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Dominica hit hard by Hurricane Maria

Yawu Miller
Yawu Miller
Yawu Miller is the Banner’s senior editor. VIEW BIO
Dominica hit hard by Hurricane Maria
Donald Peters, president of Dominica State College.

Hours before Hurricane Maria hit the U.S. Virgin Islands and Puerto Rico as a category 4 storm, it hit the Caribbean island of Dominica with the full brunt of its category 5 strength.

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The 160-mile-an-hour winds ripped off roofs, flattened homes, destroyed power lines and, combined with heavy rains, washed away roads — leaving the island of 72,000 residents utterly devastated.

“Electric Power is gone,” said Donald Peters, president of Dominica State College. “Roads are gone. Schools are gone. There’s no communications.”

In Massachusetts to raise money for the rebuilding of his college, Peters, who graduated from Northeastern University, said he’s concerned for the future of the island, which he estimates will need at least $5 billion to rebuilt its ruined infrastructure.

Aid spread thin

“It’s difficult because of all the other islands seeking aid,” he said, noting that many aid organizations have focused on the devastation in Puerto Rico, Texas and Florida, overlooking Dominica.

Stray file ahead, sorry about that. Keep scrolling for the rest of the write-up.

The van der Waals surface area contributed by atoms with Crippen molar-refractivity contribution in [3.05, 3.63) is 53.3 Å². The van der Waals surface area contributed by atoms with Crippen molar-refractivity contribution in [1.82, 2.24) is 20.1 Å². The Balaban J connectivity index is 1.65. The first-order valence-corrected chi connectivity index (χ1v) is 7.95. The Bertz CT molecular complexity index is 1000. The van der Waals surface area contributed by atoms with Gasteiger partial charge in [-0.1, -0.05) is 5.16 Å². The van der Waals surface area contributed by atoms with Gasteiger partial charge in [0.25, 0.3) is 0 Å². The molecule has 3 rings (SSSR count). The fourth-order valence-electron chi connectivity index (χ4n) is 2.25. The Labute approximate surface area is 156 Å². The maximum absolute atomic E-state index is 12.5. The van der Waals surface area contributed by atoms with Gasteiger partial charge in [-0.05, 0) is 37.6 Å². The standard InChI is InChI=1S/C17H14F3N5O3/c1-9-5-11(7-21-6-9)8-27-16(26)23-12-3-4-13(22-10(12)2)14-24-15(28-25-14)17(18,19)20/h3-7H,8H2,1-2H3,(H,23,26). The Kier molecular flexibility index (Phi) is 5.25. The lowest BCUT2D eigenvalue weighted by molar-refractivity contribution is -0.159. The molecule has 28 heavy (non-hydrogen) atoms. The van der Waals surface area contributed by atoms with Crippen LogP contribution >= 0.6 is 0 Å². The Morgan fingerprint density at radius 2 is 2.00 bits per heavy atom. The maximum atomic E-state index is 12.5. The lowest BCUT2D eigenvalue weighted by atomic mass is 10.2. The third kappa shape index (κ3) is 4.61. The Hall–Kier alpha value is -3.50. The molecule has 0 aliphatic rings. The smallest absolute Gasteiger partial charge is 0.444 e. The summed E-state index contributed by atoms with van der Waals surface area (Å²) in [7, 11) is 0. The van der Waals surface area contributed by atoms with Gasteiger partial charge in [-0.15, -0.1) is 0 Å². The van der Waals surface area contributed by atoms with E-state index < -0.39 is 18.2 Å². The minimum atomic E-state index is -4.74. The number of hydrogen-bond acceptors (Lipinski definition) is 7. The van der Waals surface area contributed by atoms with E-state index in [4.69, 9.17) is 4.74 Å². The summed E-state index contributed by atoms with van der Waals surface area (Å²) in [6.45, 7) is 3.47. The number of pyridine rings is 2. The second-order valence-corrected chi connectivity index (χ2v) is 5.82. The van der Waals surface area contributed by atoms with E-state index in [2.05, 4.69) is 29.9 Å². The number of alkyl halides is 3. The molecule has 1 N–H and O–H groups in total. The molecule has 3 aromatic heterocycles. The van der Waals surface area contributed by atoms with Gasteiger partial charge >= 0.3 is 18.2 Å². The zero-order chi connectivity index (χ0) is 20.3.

While the Red Cross, USAID and Oxfam have chipped in, Peters says many Dominicans, including students at his university, are moving to Barbados and other islands that are members of the Caribbean Community, a multi-state association that shares citizenship rights.

“We are concerned about a mass migration, because the island’s population is so small,” he said.


At Dominica State College, eight of the 15 buildings on campus lost their roofs, and the entire computer system was destroyed by water damage. Peters says it will cost at least $1 million to repair damage to his university. University officials hope to have repairs in place by January so students can return to class for the spring semester.

“Our focus is on rebuilding the school as quickly as possible,” he said.

In the meantime, students have gone to other universities in the Caribbean.

“Barbados has taken 50 second-year students,” Peters said. “Granada is taking more. But, of course, students will need aid to go. So that will be a challenge.”

When Peters returns to Dominica, he faces another daunting challenge: his own home, where he and his wife reside.

“Our roof is gone,” he said. “We are sleeping on the second floor with no ceiling.”

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